To the show’s credit, there is a lot of that. Gervais dwells on pain, the misery of being widowed, the struggle to find meaning in life, carry on and even start again. And by the end of six episodes, he’s come to a credible conclusion: to make the world as nice a place as possible, even at just a local level, for other people, rather than yourself. Improbably, Gervais becomes nice and thoughtful and kind to others and that’s the message he wants you to take home.

All the same, he puts all that work into his own character – it’s only really he who gets that level of characterisation, while everyone else gets off lightly. Morgan is deploying her most Philomena Cunk traits as the token Christian – Immanuel Kant she is not. But for the most part, every character in After Life is either a variant of one of Gervais’s previous characters or are simply an extension of Gervais himself. Jensen, in particular, is largely just a prize for Gervais at the end of his journey, and you do wonder after he’s been such a dick for six episodes, why she would even think for a second about going out with him.

Similarly, there’s not that much research going on. If Gervais has read a local paper, it’s probably not been in the past 10 years or so, judging by After Life‘s depiction of the kind of stories that go into it. The staffing level that the show offers would probably be enough for six local papers now, although how Gervais imagines they get laid out these days, I don’t know, since there’s not an InDesign (or even a QuarkXPress) in sight, let alone a designer.

It’s not clear Gervais is even sure how journalism works. The show’s few laughs come not from Gervais’ bad behaviour, which feels more like a cry for help than actual comedy, but from when he turns up at various locals’ homes and listens to their banal stories. Then bewilderingly, they tell him some humdinger of a follow-up that should be the lead story of the paper and probably an award-winning investigation. He leaves, laughs at how they didn’t mention that humdinger first… then proceeds to write up the “this stain on my wall looks like Kenneth Branagh” angle.

At first, I thought it was a sign that Gervais’ character has lost his will to live and can’t spot good leads any more. But by the end of the final episode, he’s firmly arguing that local papers need to be about Branagh stains, rather than “the police won’t chase after young thieves on motorbikes because they’re scared of being sued in case one of them gets hurt” stories. It’s a little baffling. Thematically it fits in, but if you want to argue for the relevancy of local newspapers, you’d normally go for “highlighting local issues of concern to residents” as the one.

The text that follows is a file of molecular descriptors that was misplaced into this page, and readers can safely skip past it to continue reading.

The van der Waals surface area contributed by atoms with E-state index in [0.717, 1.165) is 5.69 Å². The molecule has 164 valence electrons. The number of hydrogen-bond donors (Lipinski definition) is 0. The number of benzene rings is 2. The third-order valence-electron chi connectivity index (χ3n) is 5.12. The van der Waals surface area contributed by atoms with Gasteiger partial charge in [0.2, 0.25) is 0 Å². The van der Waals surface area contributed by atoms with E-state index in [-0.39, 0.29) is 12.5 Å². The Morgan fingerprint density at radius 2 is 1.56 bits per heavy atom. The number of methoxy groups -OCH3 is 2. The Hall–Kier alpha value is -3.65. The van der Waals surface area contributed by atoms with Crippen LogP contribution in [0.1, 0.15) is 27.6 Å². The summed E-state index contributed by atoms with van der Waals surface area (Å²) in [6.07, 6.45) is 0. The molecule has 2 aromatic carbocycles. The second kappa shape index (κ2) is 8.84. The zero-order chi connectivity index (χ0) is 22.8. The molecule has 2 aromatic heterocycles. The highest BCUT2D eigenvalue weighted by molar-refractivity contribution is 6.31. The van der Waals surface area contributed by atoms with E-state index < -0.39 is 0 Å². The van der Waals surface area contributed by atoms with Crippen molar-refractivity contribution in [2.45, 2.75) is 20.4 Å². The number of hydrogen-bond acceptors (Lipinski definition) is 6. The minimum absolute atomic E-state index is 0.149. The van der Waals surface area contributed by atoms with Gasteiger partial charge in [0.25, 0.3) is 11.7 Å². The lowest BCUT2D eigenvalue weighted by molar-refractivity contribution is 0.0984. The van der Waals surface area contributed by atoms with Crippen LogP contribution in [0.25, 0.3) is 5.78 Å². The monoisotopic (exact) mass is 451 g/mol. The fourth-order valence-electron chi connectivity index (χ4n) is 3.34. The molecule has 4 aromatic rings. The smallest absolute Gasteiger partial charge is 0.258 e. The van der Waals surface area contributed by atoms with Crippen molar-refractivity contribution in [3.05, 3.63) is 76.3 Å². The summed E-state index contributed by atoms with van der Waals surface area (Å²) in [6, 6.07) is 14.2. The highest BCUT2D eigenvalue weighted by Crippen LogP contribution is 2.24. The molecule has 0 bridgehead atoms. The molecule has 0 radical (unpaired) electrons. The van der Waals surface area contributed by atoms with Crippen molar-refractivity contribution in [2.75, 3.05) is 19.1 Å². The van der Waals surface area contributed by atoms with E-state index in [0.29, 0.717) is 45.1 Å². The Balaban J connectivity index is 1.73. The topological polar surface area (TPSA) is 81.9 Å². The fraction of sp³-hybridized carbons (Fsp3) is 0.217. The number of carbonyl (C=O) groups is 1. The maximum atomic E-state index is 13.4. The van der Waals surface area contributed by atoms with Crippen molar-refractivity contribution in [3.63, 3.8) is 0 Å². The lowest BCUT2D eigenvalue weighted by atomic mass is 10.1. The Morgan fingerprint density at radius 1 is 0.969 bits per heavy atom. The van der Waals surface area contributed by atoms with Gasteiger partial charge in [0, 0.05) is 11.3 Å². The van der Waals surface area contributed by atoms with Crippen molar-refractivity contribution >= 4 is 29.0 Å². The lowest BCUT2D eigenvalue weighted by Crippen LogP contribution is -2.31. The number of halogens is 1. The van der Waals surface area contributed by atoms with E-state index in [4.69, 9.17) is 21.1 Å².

Ricky Gervais

Breaking good

Don’t go into After Life expecting to laugh. Don’t go into After Life expecting deep characterisations, or realistic portrayals of small town life or local newspapers.

But do go in expecting a good argument, and the surprise of Ricky Gervais moving us and telling us to be kind to one another.


  • Rob Buckley

    I’m Rob Buckley, a journalist who writes for UK media magazines that most people have never heard of although you might have heard me on the podcast Lockdown Land or Radio 5 Live’s Saturday Edition or Afternoon Edition. I’ve edited Dreamwatch, Sprocket and Cambridge Film Festival Daily; been technical editor for TV producers magazine Televisual; reviewed films for the short-lived newspaper Cambridge Insider; written features for the even shorter-lived newspaper Soho Independent; and was regularly sarcastic about television on the blink-and-you-missed-it “web site for urban hedonists” The Tribe. Since going freelance, I've contributed to the likes of Broadcast, Total Content + Media, Action TV, Off The Telly, Action Network, TV Scoop and The Custard TV.

    View all posts